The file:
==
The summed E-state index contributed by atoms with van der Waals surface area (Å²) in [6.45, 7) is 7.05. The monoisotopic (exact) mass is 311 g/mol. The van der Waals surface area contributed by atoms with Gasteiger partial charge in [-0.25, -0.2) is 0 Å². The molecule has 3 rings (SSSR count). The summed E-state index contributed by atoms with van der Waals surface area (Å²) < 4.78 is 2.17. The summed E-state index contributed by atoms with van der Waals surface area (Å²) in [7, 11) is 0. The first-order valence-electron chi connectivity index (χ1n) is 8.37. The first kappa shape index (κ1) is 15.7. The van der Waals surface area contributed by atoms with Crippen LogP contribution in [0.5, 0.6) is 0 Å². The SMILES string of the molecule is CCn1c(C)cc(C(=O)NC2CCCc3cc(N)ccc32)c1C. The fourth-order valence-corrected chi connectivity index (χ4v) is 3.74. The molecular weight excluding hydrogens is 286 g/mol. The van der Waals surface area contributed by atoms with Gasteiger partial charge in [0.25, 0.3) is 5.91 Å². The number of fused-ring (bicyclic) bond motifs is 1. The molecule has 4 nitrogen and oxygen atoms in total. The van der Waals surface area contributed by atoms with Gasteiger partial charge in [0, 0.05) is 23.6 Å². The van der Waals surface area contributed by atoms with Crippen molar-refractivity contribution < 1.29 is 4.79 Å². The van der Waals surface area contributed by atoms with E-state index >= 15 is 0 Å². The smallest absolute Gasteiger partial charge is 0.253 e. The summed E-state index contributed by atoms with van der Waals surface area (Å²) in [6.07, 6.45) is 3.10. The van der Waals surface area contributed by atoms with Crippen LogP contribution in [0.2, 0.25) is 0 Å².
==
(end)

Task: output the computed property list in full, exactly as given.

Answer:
The summed E-state index contributed by atoms with van der Waals surface area (Å²) in [6.45, 7) is 7.05. The monoisotopic (exact) mass is 311 g/mol. The van der Waals surface area contributed by atoms with Gasteiger partial charge in [-0.25, -0.2) is 0 Å². The molecule has 3 rings (SSSR count). The summed E-state index contributed by atoms with van der Waals surface area (Å²) < 4.78 is 2.17. The summed E-state index contributed by atoms with van der Waals surface area (Å²) in [7, 11) is 0. The first-order valence-electron chi connectivity index (χ1n) is 8.37. The first kappa shape index (κ1) is 15.7. The van der Waals surface area contributed by atoms with Crippen LogP contribution in [0.5, 0.6) is 0 Å². The SMILES string of the molecule is CCn1c(C)cc(C(=O)NC2CCCc3cc(N)ccc32)c1C. The fourth-order valence-corrected chi connectivity index (χ4v) is 3.74. The molecular weight excluding hydrogens is 286 g/mol. The van der Waals surface area contributed by atoms with Gasteiger partial charge in [0.25, 0.3) is 5.91 Å². The number of fused-ring (bicyclic) bond motifs is 1. The molecule has 4 nitrogen and oxygen atoms in total. The van der Waals surface area contributed by atoms with Gasteiger partial charge in [0, 0.05) is 23.6 Å². The van der Waals surface area contributed by atoms with Crippen molar-refractivity contribution < 1.29 is 4.79 Å². The van der Waals surface area contributed by atoms with E-state index >= 15 is 0 Å². The smallest absolute Gasteiger partial charge is 0.253 e. The summed E-state index contributed by atoms with van der Waals surface area (Å²) in [6.07, 6.45) is 3.10. The van der Waals surface area contributed by atoms with Crippen LogP contribution in [0.2, 0.25) is 0 Å².